Dickinson's Nerves, Frost's Woods

Poetry in the Shadow of the Past

William Logan

Columbia University Press

Dickinson's Nerves, Frost's Woods

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Pub Date: June 2018

ISBN: 9780231186148

416 Pages

Format: Hardcover

List Price: $35.00£27.00

Pub Date: June 2018

ISBN: 9780231546515

416 Pages

Format: E-book

List Price: $34.99£27.00

Dickinson's Nerves, Frost's Woods

Poetry in the Shadow of the Past

William Logan

Columbia University Press

In Dickinson’s Nerves, Frost’s Woods, William Logan, the noted and often controversial critic of contemporary poetry, returns to some of the greatest poems in English literature. He reveals what we may not have seen before and what his critical eye can do with what he loves. In essays that pair different poems—“Ozymandias,” “On First Looking Into Chapman’s Homer,” “In a Station of the Metro,” “The Red Wheelbarrow,” “After great pain, a formal feeling comes,” and “Stopping by Woods on a Snowy Evening,” among others—Logan reconciles history and poetry to provide new ways of reading poets ranging from Shakespeare and Shelley to Lowell and Heaney.

In these striking essays, Logan presents the poetry of the past through the lens of the past, attempting to bring poems back to the world in which they were made. Logan’s criticism is informed by the material culture of that world, whether postal deliveries in Regency London, the Métro lighting in 1911 Paris, or the wheelbarrows used in 1923. Deeper knowledge of the poet’s daily existence lets us read old poems afresh, providing a new way of understanding poems now encrusted with commentary. Logan shows that criticism cannot just root blindly among the words of the poem but must live partly in a lost world, in the shadow of the poet’s life and the shadow of the age.
Dickinson's Nerves, Frost's Woods only confirms and enriches my sense that William Logan is the most outstanding critic of poetry now practicing in America. An extraordinary critical effort.William Pritchard, Amherst College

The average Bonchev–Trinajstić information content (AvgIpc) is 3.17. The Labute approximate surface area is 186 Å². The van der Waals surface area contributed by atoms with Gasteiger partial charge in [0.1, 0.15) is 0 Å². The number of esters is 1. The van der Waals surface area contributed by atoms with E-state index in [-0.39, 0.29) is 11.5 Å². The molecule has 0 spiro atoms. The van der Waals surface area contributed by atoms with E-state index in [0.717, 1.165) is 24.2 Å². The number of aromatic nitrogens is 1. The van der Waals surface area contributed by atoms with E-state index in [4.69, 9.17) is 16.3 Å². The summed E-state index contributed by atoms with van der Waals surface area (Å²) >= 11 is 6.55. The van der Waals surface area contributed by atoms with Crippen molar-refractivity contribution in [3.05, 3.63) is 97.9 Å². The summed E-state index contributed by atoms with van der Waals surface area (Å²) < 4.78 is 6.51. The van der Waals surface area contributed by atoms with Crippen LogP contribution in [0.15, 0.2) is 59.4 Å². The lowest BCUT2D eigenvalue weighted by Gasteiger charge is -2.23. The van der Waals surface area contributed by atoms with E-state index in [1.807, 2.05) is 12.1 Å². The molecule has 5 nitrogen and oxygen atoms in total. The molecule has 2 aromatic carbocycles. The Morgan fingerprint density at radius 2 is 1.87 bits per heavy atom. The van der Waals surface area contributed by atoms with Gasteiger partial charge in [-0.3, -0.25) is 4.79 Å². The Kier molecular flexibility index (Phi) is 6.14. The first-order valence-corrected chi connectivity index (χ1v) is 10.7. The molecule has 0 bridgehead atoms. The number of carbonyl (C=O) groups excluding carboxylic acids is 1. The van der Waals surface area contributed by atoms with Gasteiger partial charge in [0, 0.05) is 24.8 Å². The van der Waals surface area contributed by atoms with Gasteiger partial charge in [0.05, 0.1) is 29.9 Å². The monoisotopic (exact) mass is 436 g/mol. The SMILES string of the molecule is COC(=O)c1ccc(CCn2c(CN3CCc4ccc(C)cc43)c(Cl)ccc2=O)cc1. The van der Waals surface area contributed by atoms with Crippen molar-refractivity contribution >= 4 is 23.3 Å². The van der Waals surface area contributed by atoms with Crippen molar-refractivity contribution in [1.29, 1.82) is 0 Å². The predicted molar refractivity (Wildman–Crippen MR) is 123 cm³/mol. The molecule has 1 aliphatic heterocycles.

[William Logan] should be declared a national treasure. . . . Reading this book, one learns how to listen carefully, notice details, and ask discerning questions. . . . Each chapter contrasts two poets (Henry Wadsworth Longfellow & Lewis Carroll, John Keats & Donald Justice, Emily Dickinson & Robert Frost, etc.) and overflows (at times) with insights and delightful digressions that are guaranteed to inspire literary scholars for generations.Library Journal (starred review)
List of Illustrations
Acknowledgments
Notes Toward an Introduction
1. Shelley’s Wrinkled Lip, Smith’s Gigantic Leg
2. Frost’s Horse, Wilbur’s Ride
3. Lowell’s Skunk, Heaney’s Skunk
4. Longfellow’s Hiawatha, Carroll’s Hiawatha: The Name and Nature of Parody
5. Keats’s Chapman’s Homer, Justice’s Henry James
6. Shakespeare’s Rotten Weeds, Shakespeare’s Deep Trenches
7. Pound’s Métro, Williams’s Wheelbarrow
8. Dickinson’s Nerves, Frost’s Woods
Permissions
Notes
Index

About the Author

William Logan is Alumni/ae Professor and Distinguished Teaching Scholar at the University of Florida. He is the author of The Undiscovered Country: Poetry in the Age of Tin (2005); Our Savage Art: Poetry and the Civil Tongue (2009); and Guilty Knowledge, Guilty Pleasure: The Dirty Art of Poetry (2012), all from Columbia University Press, as well as eleven books of poems and other works of criticism.